Part of the fun of summertime is the ability to use your outdoor deck for barbecues, eating al fresco or simply enjoying the warm weather.
Before you and your family set up camp out back, take a moment to give your deck a once-over, to help make sure your summer celebrations are as safe as possible. You can help avoid safety concerns by remembering to “BE SAFER,” outdoor architecture company Archadeck’s acronym for seven important safety tips for your backyard deck.
Hey, it’s easy to remember, right? So, let’s break it down:
B is for Boards: Are the boards of your deck warped, splintering, or mildewed? Give the surface a good brush-down, sand problem spots, and clean stains as you would if it were an inside floor. Clean between the cracks, too. There’s no way you can enforce a no-bare-feet policy, no matter how many pairs of flip-flops you pile up just outside the kitchen door.
E is for Every Connection: Check every connection in your deck. How does it connect to the house, to the stairs, to itself? Does the railing wobble? Make the rounds with a drill, screwdriver, pliers and hammer to get all the screws, nuts and nails in line.
S is for Structure: How’s the whole structure looking? Take a step back — to the other end of the backyard, or as far as you can get — and assess your deck for any sagging, tilting or off-kilter leaning.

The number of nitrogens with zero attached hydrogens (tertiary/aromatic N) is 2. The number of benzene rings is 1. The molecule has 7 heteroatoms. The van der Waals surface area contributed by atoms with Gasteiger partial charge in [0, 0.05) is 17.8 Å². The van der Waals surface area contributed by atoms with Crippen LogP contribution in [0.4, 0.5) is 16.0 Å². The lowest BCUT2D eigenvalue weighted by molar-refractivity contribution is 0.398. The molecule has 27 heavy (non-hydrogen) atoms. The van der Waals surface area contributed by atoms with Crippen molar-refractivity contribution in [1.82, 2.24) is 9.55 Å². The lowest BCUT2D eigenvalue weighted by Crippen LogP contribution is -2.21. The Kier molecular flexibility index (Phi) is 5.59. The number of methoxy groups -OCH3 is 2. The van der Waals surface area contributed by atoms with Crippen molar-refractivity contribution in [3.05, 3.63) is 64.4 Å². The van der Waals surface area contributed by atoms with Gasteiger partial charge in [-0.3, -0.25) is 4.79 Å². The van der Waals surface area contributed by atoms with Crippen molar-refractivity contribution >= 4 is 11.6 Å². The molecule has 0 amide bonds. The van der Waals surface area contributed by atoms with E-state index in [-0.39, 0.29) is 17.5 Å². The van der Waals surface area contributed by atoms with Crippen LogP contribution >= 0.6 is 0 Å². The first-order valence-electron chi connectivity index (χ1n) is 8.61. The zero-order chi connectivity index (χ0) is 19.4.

A is for Attachment: How does your deck attach to the house? Whatever method was used to connect your house and deck, make sure it’s still doing its job. And if it’s not, you may want to call a professional to fix it.
F is for Foundation and Footings: Now check out your deck’s foundation. Are any of your footings sinking into the ground? If so, that may affect the whole structure.
E is for Exits: How do people leave your deck? Check all the exit points to make sure they’re still safe, especially any stairs. You should also make sure you have shatterproof glass next to any spots where people could stumble against your house’s windows. If you’ve been thinking about guard rails, this is a good time to act on that thought.
R is for Rails: Let’s talk some more about railings. Wiggle them (they shouldn’t wiggle back), check where the posts meet the deck, and run your hands down the length to check for rust or splinters there, too. And if, over the winter, you found yourself baby-proofing the house, you need to take a moment to do the same for your deck. The slats should be no more than 4 inches apart, and you might consider a deck guard (usually some kind of non-climbable mesh screen).
A contractor can typically help you fix these problems with your deck, to help make it safer for the whole family.
In addition to “BE SAFE,” the North American Deck and Railing Association says you may also want to take these additional precautions:
Now that the nice weather is here — and you’ve taken the proper safety precautions — it’s time to get out and enjoy your outdoor space.